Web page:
And there are malicious vandals who can crack poorly secured web-sites and Social networking sites, and deface them, sometimes with images of child pornography that they have obtained from other criminal sources. And the Internet Filter will do nothing to prevent them from those activities. Although it does seem that the government filter will place a ban on sites and pages that have been attacked ... And judging by the recent trial, the ban lasts long after the pages have been fixed up and the offensive images removed ... And even though it does not enable the apprehension of the perpetrators, it further inconveniences and embarrasses the hapless victim as much as, if not more than, the original attack.

There are also criminals who have planted malicious software on millions of computers, all of them running a particular operating system made by one particular American software company. These workstations have been press-ganged into all manner of criminal activities ... The government's Internet Filter won't do anything about them either.

No dear reader, all the government's filter will do is cost a shirt-load of money and slow down the Internet considerably. It will impede and inconvenience quite a few people who are entirely legitimate and above-board, and it will in all probability overlook quite a few unsavoury sites that would otherwise be "refused classification" under the broadcasting authority's rather narrow, inconsistent and dim-witted, sixties-style censorship regime. And you can bet your bottom dollar that the filtering policy, if it ever is implemented, will be mismanaged, abused and deployed for political purposes by unaccountable bureaucrats ... And one other thing you can be absolutely certain of is ... It will not have even the tiniest effect on the activities of paedophiles or help apprehend any of them.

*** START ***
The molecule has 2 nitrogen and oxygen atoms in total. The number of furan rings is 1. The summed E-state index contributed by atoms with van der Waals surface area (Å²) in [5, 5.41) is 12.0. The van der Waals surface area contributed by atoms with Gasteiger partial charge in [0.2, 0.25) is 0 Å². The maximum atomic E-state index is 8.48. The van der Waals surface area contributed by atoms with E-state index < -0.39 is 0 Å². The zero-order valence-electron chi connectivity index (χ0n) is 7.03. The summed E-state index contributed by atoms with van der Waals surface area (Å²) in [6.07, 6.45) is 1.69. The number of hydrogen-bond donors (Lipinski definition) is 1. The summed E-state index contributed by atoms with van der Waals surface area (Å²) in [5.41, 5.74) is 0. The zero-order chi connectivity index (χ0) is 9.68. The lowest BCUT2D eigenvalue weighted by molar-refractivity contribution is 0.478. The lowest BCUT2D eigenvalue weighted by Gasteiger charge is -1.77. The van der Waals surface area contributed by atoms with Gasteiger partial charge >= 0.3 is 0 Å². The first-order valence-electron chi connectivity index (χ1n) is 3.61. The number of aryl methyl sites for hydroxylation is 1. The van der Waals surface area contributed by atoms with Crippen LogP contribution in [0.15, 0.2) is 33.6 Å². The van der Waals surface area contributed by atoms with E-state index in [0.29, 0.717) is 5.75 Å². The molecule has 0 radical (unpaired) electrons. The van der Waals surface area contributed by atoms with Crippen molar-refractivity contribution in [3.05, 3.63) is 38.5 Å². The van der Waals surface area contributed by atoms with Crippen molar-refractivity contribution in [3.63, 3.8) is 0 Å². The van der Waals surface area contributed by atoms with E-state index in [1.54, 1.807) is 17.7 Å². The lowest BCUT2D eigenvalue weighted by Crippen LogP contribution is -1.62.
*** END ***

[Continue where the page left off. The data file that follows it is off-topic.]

There are however, quite a few people today who use the Internet regularly. Some of them depend on the Internet for their livelihood. And they feel more than a little ropeable about this onerous, cumbersome and unworkable load of tripe that Senator Conroy is cooking up in his kitchen. Many of these "netizens" would change their vote to whichever major political party committed to abandoning the Internet Filter ... Senator Conroy is now declaring that he will defer the Filter for a year or so. Which may mean the government is preparing to back-flip on the Internet Filtering proposal...